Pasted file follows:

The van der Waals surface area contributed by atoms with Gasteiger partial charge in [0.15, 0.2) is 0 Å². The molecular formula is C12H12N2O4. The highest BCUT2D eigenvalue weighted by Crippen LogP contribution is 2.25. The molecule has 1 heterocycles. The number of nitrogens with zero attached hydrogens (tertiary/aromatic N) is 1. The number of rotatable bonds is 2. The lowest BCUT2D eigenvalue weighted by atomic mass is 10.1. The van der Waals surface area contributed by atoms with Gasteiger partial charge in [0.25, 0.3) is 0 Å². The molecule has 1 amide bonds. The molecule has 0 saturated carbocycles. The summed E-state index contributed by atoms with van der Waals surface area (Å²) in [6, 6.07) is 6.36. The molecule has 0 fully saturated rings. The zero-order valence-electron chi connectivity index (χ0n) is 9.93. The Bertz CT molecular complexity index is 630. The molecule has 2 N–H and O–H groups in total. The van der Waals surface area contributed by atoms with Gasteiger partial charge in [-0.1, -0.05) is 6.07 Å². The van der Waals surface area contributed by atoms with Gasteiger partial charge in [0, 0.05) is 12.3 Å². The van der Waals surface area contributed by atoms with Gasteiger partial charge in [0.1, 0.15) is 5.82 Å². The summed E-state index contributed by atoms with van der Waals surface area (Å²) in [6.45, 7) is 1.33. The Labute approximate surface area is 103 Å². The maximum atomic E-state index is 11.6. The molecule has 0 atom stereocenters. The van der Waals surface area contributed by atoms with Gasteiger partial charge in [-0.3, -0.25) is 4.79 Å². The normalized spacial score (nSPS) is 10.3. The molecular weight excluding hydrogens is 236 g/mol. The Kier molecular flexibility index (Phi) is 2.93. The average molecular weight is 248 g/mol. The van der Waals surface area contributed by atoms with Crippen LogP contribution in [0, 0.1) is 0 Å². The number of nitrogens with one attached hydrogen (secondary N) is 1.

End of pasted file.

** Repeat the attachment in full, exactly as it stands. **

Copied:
The van der Waals surface area contributed by atoms with Gasteiger partial charge in [0.15, 0.2) is 0 Å². The molecular formula is C12H12N2O4. The highest BCUT2D eigenvalue weighted by Crippen LogP contribution is 2.25. The molecule has 1 heterocycles. The number of nitrogens with zero attached hydrogens (tertiary/aromatic N) is 1. The number of rotatable bonds is 2. The lowest BCUT2D eigenvalue weighted by atomic mass is 10.1. The van der Waals surface area contributed by atoms with Gasteiger partial charge in [0.25, 0.3) is 0 Å². The molecule has 1 amide bonds. The molecule has 0 saturated carbocycles. The summed E-state index contributed by atoms with van der Waals surface area (Å²) in [6, 6.07) is 6.36. The molecule has 0 fully saturated rings. The zero-order valence-electron chi connectivity index (χ0n) is 9.93. The Bertz CT molecular complexity index is 630. The molecule has 2 N–H and O–H groups in total. The van der Waals surface area contributed by atoms with Gasteiger partial charge in [-0.1, -0.05) is 6.07 Å². The van der Waals surface area contributed by atoms with Gasteiger partial charge in [0, 0.05) is 12.3 Å². The van der Waals surface area contributed by atoms with Gasteiger partial charge in [0.1, 0.15) is 5.82 Å². The summed E-state index contributed by atoms with van der Waals surface area (Å²) in [6.45, 7) is 1.33. The Labute approximate surface area is 103 Å². The maximum atomic E-state index is 11.6. The molecule has 0 atom stereocenters. The van der Waals surface area contributed by atoms with Gasteiger partial charge in [-0.3, -0.25) is 4.79 Å². The normalized spacial score (nSPS) is 10.3. The molecular weight excluding hydrogens is 236 g/mol. The Kier molecular flexibility index (Phi) is 2.93. The average molecular weight is 248 g/mol. The van der Waals surface area contributed by atoms with Crippen LogP contribution in [0, 0.1) is 0 Å². The number of nitrogens with one attached hydrogen (secondary N) is 1.